Despite turmoil, Burton maintains a persistent political pace

There once was a man, a Democrat, who defeated Ray Burton in a race for Executive Council in District 1. That was long ago and the man has long since died. But Burton, the North Country Republican, is like the Energizer bunny. He keeps on going and going and going and …

“These are the types of things I handled just this week,” says Burton, 66, now in his 27th year on the Executive Council. “A person who was injured in Iraq is now trying to find resources to continue (in) a paramedics course down here at Elliot Hospital. He lives in the northern part of the state.”

In the northern and much of the western part of the state, Councilor Burton is your basic “go-to” guy.

“Rich McLeod,” he continues, “former parks director, wants us to get together to talk about the committee that was set up to study the state parks.” The president of Androscoggin Hospital in Berlin called, as did someone Burton identified only as “a gentleman from Florida.” (They are all “gentlemen” or “ladies,” of course.) “A gentleman called me from his lumber lot in Pittsburg. He is worried about the safety and the security of the Murphy Dam and the dams behind it on the three Connecticut Lakes up there.”

Yes, Ray knows his way around the waters and the wild of the North Country. He also knows his way through the thickets of state government in Concord.

“You send that right to the Environmental Services Department and the man who looks after the dams in the state,” he says. “Jim Gallagher has been a great resource for people on issues relative to the level of the lakes. And on it goes …”

“And on it goes” is a phrase Burton uses repeatedly during an interview in the Executive Council office, just on the other side of the Executive Council chamber from the governor’s office on the second floor of the State House in Concord. It is significant that the office is neither above nor below that of the governor. Burton, who is an adjunct faculty member at Springfield College in St. Johnsbury, Vt., clearly enjoys teaching and is always ready to give a civics lesson to an errant reporter.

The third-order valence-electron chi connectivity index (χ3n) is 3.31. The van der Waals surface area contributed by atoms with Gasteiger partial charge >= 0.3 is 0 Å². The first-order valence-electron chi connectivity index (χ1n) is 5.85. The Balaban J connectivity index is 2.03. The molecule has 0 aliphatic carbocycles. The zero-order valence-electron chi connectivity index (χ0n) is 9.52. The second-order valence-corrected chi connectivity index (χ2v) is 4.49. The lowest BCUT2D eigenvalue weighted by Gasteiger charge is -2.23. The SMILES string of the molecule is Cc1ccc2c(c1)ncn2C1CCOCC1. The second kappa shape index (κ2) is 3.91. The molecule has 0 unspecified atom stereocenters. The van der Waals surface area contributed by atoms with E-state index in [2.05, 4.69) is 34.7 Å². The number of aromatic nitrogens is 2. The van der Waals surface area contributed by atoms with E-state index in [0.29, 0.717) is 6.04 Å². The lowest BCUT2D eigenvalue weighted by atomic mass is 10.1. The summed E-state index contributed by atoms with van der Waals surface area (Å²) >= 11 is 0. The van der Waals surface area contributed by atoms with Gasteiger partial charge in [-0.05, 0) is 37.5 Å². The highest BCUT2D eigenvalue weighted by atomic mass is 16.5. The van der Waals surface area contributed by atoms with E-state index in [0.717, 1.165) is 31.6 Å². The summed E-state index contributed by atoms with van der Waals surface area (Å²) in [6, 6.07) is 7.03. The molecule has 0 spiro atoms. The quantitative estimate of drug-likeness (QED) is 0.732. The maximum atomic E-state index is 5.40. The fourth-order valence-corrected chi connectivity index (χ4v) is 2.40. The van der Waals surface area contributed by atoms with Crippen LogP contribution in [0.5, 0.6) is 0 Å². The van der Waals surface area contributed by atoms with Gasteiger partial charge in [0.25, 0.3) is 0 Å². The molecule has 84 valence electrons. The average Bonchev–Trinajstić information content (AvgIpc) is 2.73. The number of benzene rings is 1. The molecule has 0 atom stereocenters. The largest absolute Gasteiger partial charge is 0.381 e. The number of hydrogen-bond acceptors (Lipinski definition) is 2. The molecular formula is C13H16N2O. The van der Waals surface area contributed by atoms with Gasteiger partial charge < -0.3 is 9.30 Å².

Just ask him how many governors he has served under in his 14 terms on the council.

“Not ‘under’ — ‘with’!” he says, quickly correcting the description of the relationship. “The Executive Council serves not under, but with the governor. And you write that, Jack!”

He is smiling as he says it, but he is emphatic, nonetheless. The dean of the council is jealous of his prerogatives and his responsibilities as a constitutional officer of the state of New Hampshire. The Executive Council, often called the Governor and Council, or the Governor’s Council for short, is as much a part of the executive branch as the governor himself. But the answer to the question, artlessly posed, begins with the fact that Mr. Burton served as the New Hampshire Senate’s sergeant-at-arms during the administration of Gov. Walter Peterson. He was first elected to the Executive Council in 1976, while Meldrim Thomson was winning his third term as governor. Two years later, something happened in the North Country of New Hampshire that had not happened before and has not happened since: Ray Burton lost an election. So, by the way, did Mel Thomson, losing the governor’s office to Littleton’s Hugh Gallen.

Burton’s conqueror was a North Country businessman named Paul Mayette. It was a rough year for incumbents and a good year for upsets in New Hampshire and elsewhere, from Proposition 13 country in California, east to the Granite State. U.S. Sen. Tom McIntyre was ousted by a previously unknown airline pilot named Gordon Humphrey. And in the southern tier of the state, District 5 Executive Councilor Bernie Streeter was defeated in a Republican primary by a young 30-something fellow with a famous last name and an ambitious political agenda. A fellow named Judd something.

Weathering a storm

So it was “bye-bye, Burton.” But not for long. He would retain his independence, which would serve him well in the North Country, even if the denizens there will sometimes punish an elected official for having too much of it.

“People still pride themselves, and even more so these days, on saying they vote the person. Carroll County is changing, more moderate Democrat than it has been in years, though we have some very strong Republicans, including (state Sen.) Joe Kenney, who is serving six months in Iraq. Berlin and Androscoggin Valley is a very strong Democratic area. And I’ve always maintained good relations with all the unions.”